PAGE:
Figure 6 summarizes the results of the peak interface shear strength for the five soil vs. geogrid interfaces; the peak interface shear strength envelopes for the Geogrid 4 and Geogrid 5 (as well as the soil shear strength envelope) are represented by somewhat thicker lines. Figure 7 summarizes the residual interface shear strength results for the five soil vs. geogrid interfaces; the residual interface shear strength envelopes for the Geogrid 4 and Geogrid 5 (as well as the soil shear strength envelope) are represented by somewhat thicker lines in this figure.

In the comparison of the different products, the most relevant parameters to evaluate, in relation to their interface shear strength characteristics, are the interface friction angle or the frictional coefficient of the interface shear strength. The highest interface coefficient for the peak interface shear strength was that of the Geogrid 5 (friction coefficient of 1.50), followed by the interface coefficient of Geogrid 4 (friction coefficient of 1.16). In addition, the highest interface coefficient for the residual interface shear strength was that of the Geogrid 4 (friction coeffi- cient of 1.18), followed by the interface coefficient of Geogrid 5 (friction coefficient of 1.16). Overall, Geogrid 4 and Geogrid 5 were the products that provided the highest interface shear strength performance; Geogrid 1 was also found to provide a good interface shear response. In contrast, Geogrid 2 and Geogrid 3 produced comparatively low interface shear strength results.

Selection of Reinforcing Geogrid

Proper selection of the geogrid to be used to mechanically stabilize the geogrid-reinforced slope requires evaluation of numerous factors. To objective ly evaluate these various considerations, a value engineering approach was adopted, often used by the FHWA to assess the merits of different alternatives retaining structures. Specifically, the following factors were identified as relevant for the different geogrid products considered as alternatives:

ν Shear strength properties of the soil vs geogrid interface.

ν Compatibility with deformation.

ν Performance in acidic environments.

ν Documented manufacturing quality control and reduction factors.

ν Anticipated quality of technical support during the final stages of design and installation.

ν Tradition in the use of the geogrid products in geoenvironmental applications.

The tensile strength requirement was not taken as a factor, as the allowable tensile strength was a min imum requirement for consideration of the five geogrid products. Furthermore, cost was not considered among the factors for selection and consequently only technical considerations were weighed in this evaluation.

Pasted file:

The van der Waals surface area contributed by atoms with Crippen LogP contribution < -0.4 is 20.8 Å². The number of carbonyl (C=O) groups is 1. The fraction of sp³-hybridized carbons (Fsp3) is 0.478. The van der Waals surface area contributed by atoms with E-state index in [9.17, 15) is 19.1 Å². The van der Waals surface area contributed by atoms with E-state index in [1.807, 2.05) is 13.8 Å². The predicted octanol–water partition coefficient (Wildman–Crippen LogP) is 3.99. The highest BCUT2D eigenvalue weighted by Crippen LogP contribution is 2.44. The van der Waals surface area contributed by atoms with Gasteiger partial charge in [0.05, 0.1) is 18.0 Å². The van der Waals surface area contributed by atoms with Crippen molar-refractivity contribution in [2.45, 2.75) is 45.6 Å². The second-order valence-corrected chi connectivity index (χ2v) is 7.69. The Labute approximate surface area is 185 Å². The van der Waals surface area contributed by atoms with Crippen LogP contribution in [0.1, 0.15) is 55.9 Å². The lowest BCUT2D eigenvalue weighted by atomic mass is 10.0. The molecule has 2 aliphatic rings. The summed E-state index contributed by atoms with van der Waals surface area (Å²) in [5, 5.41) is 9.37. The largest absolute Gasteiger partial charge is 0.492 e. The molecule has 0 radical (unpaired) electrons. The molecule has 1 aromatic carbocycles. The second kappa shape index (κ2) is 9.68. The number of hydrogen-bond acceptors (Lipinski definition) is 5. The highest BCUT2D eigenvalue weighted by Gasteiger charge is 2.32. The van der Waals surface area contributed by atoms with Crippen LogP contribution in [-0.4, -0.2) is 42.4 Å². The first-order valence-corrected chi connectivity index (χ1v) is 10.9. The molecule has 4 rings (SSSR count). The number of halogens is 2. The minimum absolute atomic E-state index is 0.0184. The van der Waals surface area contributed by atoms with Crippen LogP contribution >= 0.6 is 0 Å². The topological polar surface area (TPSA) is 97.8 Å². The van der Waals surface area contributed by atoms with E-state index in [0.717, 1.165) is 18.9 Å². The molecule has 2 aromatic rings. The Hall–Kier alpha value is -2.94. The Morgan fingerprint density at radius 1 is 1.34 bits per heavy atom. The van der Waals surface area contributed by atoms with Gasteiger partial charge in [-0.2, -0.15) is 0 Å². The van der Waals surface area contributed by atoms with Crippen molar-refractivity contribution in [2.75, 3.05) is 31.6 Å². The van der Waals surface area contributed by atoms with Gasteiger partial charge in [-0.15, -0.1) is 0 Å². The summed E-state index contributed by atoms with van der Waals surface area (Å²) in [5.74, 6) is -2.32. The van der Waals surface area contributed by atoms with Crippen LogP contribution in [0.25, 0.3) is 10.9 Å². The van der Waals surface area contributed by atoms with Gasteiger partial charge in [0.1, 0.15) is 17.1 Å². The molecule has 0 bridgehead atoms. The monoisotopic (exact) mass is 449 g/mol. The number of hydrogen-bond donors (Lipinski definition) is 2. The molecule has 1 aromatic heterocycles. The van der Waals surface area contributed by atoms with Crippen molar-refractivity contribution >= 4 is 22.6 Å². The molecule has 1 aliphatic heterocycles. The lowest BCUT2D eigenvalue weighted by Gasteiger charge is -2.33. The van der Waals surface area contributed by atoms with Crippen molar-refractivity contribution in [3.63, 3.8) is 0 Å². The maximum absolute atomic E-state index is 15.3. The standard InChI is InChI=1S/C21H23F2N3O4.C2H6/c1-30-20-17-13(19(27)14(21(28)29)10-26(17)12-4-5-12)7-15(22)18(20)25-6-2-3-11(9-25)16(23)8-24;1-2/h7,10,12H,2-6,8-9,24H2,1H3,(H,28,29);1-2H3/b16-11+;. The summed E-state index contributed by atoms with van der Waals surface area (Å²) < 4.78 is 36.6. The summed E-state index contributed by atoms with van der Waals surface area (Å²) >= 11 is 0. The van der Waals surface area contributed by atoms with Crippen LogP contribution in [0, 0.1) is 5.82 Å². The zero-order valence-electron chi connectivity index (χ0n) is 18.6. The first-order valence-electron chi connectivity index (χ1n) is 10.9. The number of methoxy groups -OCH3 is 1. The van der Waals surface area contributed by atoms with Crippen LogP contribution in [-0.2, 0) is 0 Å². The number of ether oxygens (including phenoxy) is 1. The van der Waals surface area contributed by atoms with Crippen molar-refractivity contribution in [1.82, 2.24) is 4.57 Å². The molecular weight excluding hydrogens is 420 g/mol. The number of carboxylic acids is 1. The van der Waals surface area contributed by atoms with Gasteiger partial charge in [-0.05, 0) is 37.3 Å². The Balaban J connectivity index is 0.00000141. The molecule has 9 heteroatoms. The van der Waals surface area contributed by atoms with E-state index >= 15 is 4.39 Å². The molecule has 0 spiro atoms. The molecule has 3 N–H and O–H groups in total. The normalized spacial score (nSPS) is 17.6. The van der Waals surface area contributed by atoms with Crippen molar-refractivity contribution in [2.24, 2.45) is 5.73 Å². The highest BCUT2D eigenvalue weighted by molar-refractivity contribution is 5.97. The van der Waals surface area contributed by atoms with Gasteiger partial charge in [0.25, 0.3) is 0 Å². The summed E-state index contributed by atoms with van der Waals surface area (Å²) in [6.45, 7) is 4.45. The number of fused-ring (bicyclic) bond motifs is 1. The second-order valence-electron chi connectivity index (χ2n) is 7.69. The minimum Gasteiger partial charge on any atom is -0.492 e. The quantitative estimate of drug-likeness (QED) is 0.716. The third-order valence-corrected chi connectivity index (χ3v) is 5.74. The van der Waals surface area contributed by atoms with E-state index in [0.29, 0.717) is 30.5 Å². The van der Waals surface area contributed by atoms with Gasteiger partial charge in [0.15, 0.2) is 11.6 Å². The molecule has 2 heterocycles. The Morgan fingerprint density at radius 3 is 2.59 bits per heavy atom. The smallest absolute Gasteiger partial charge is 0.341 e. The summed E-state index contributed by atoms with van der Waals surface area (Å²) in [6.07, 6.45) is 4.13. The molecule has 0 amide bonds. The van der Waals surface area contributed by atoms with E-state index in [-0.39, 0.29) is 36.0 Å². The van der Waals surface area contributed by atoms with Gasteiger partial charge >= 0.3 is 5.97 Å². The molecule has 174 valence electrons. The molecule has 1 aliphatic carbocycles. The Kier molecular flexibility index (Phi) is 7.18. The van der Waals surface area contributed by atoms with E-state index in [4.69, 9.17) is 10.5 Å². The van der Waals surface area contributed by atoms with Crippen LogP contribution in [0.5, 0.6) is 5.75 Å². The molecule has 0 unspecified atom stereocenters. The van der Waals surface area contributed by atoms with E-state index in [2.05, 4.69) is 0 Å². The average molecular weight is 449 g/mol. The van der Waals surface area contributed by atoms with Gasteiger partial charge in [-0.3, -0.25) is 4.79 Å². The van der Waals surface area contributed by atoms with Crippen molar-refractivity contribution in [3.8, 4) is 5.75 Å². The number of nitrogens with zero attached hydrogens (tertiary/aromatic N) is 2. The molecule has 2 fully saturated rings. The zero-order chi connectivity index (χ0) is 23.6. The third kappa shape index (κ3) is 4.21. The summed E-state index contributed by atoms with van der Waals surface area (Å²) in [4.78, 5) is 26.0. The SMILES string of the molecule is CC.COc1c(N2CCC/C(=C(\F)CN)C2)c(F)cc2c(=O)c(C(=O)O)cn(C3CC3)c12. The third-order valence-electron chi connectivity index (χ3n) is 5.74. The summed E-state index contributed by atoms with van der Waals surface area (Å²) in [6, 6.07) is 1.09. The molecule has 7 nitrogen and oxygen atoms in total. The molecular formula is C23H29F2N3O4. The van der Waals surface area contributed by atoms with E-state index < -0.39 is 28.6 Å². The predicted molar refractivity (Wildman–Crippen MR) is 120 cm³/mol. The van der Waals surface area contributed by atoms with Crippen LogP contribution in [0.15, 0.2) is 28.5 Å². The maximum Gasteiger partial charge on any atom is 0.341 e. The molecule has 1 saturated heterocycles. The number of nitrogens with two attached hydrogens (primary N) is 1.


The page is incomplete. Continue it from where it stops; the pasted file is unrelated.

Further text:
Because not all factors are equally relevant, weighted ratings (WR) of 1 to 3 were assigned for each selected factor. Consequently, a WR of 3 was assigned to interface properties, a WR of 2 was assigned to performance in acidic environments and to manufacturing quality control, and a WR of 1 was assigned to the remaining selection factors. Selected factors are shown in Table 7.

For each geogrid considered, qualitative weights (QR) ranging from 1 to 4 were subsequently assigned accordingly to the merit of each geogrid for each factor selected; the QR values are also shown in Table 7. Finally, the weighted scores were obtained by multiplying the WR by the QR, as summarized in Table 7, which also shows a final score for each geogrid alternative.

As presented in this evaluation, Geogrid 4 was found to be the most appropriate geogrid alternative, with an aggregated score of 40. Geogrid 5 and Geogrid 1 were identified as somewhat distant secondrate alternatives, with aggregated scores of 31 and 21, respectively. Finally, Geogrid 2 and Geogrid 3 were identified as the least appropriate alternatives, with aggregate scores of 19 and 18, respectively.

It is recommended that Geogrid 4 be selected as the geogrid reinforcement for the reinforced soil slope designed to stabilize the Pampa Verde waste dump. This selection is supported by the various considerations summarized in the value engineering approach documented in Table 7.

Conclusions and Recommendations

Below are the conclusions and recommendations derived from the engineering of the vertical expansion design of the Pampa Verde waste dump:

1. Slope stability analyses indicate that the new configuration of the Pampa Verde waste dump will remain stable for static and seismic conditions.

2. Five different types of geogrids were evaluated. The results of the laboratory tests indicated that, accordingly to its mechanical properties (resistance and deformation), it was recommended to use Geogrid 4, whose raw material is polyvinyl alcohol (PVA).

3. The Senior geotechnical design reviewer of the vertical expansion of the Pampa Verde waste dump considered the efforts involved in the geotechnical characterization and engineering evaluations carried out by Knight Piésold to be particularly robust. Complementing these efforts with the selection of an appropriate geogrid product is expected to lead to a safe and well performing vertical expansion of the Pampa Verde waste dump.

4. Carry out the laboratory tests of the geogrid to be used in the construction of the reinforced soil slope, if a different geogrid is used than the recommended one, in order to review the slope stability analyzes and verify the design of the reinforcement.

References

Knight Piésold Consultores S.A., 2018, Crecimiento del Depósito de Material Estéril Pampa Verde- Informe de Diseño, Rev. 0, Peru.

Koerner, R.M., 1998, Designing with Geosynthetics, 4th Edi- tion, Prentice Hall Inc., New Jersey.

National Highway Institute, November 2019, “Design and Construction of Mechanically Stabilized Earth Walls and Reinforced Soil Slopes"

TRI/Environmental, Inc., 1998, Interface Friction/Direct Shear Testing & Slope Stability Issues Short Course, June 25-26. Austin, Texas.